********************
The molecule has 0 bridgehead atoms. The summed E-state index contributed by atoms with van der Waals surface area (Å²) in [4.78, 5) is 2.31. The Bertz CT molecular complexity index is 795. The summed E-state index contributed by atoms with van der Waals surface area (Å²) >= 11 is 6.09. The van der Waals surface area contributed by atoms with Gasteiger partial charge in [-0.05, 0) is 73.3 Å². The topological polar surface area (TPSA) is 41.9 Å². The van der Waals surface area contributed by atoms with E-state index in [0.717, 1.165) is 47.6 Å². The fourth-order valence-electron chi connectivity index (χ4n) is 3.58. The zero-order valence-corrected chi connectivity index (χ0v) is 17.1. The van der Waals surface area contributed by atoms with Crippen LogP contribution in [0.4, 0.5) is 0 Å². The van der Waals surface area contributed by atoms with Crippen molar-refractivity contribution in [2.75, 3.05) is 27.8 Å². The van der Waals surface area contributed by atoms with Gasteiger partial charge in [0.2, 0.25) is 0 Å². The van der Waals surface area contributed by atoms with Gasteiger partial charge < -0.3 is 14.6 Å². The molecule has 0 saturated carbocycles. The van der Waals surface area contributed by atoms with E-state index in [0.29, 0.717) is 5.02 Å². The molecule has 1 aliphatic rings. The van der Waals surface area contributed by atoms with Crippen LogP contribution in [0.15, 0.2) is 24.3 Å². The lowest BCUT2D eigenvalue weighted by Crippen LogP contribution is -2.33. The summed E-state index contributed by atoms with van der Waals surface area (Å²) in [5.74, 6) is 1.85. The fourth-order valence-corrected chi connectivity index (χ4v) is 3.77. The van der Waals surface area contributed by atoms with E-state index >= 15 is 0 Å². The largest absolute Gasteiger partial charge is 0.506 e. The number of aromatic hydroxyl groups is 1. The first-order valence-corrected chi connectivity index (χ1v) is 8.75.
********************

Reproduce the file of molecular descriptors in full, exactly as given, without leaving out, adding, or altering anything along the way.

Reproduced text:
The molecule has 0 bridgehead atoms. The summed E-state index contributed by atoms with van der Waals surface area (Å²) in [4.78, 5) is 2.31. The Bertz CT molecular complexity index is 795. The summed E-state index contributed by atoms with van der Waals surface area (Å²) >= 11 is 6.09. The van der Waals surface area contributed by atoms with Gasteiger partial charge in [-0.05, 0) is 73.3 Å². The topological polar surface area (TPSA) is 41.9 Å². The van der Waals surface area contributed by atoms with E-state index in [0.717, 1.165) is 47.6 Å². The fourth-order valence-electron chi connectivity index (χ4n) is 3.58. The zero-order valence-corrected chi connectivity index (χ0v) is 17.1. The van der Waals surface area contributed by atoms with Crippen LogP contribution in [0.4, 0.5) is 0 Å². The van der Waals surface area contributed by atoms with Crippen molar-refractivity contribution in [2.75, 3.05) is 27.8 Å². The van der Waals surface area contributed by atoms with Gasteiger partial charge in [0.2, 0.25) is 0 Å². The van der Waals surface area contributed by atoms with Gasteiger partial charge < -0.3 is 14.6 Å². The molecule has 0 saturated carbocycles. The van der Waals surface area contributed by atoms with E-state index in [0.29, 0.717) is 5.02 Å². The molecule has 1 aliphatic rings. The van der Waals surface area contributed by atoms with Crippen LogP contribution in [0.15, 0.2) is 24.3 Å². The lowest BCUT2D eigenvalue weighted by Crippen LogP contribution is -2.33. The summed E-state index contributed by atoms with van der Waals surface area (Å²) in [5.74, 6) is 1.85. The fourth-order valence-corrected chi connectivity index (χ4v) is 3.77. The van der Waals surface area contributed by atoms with E-state index >= 15 is 0 Å². The largest absolute Gasteiger partial charge is 0.506 e. The number of aromatic hydroxyl groups is 1. The first-order valence-corrected chi connectivity index (χ1v) is 8.75.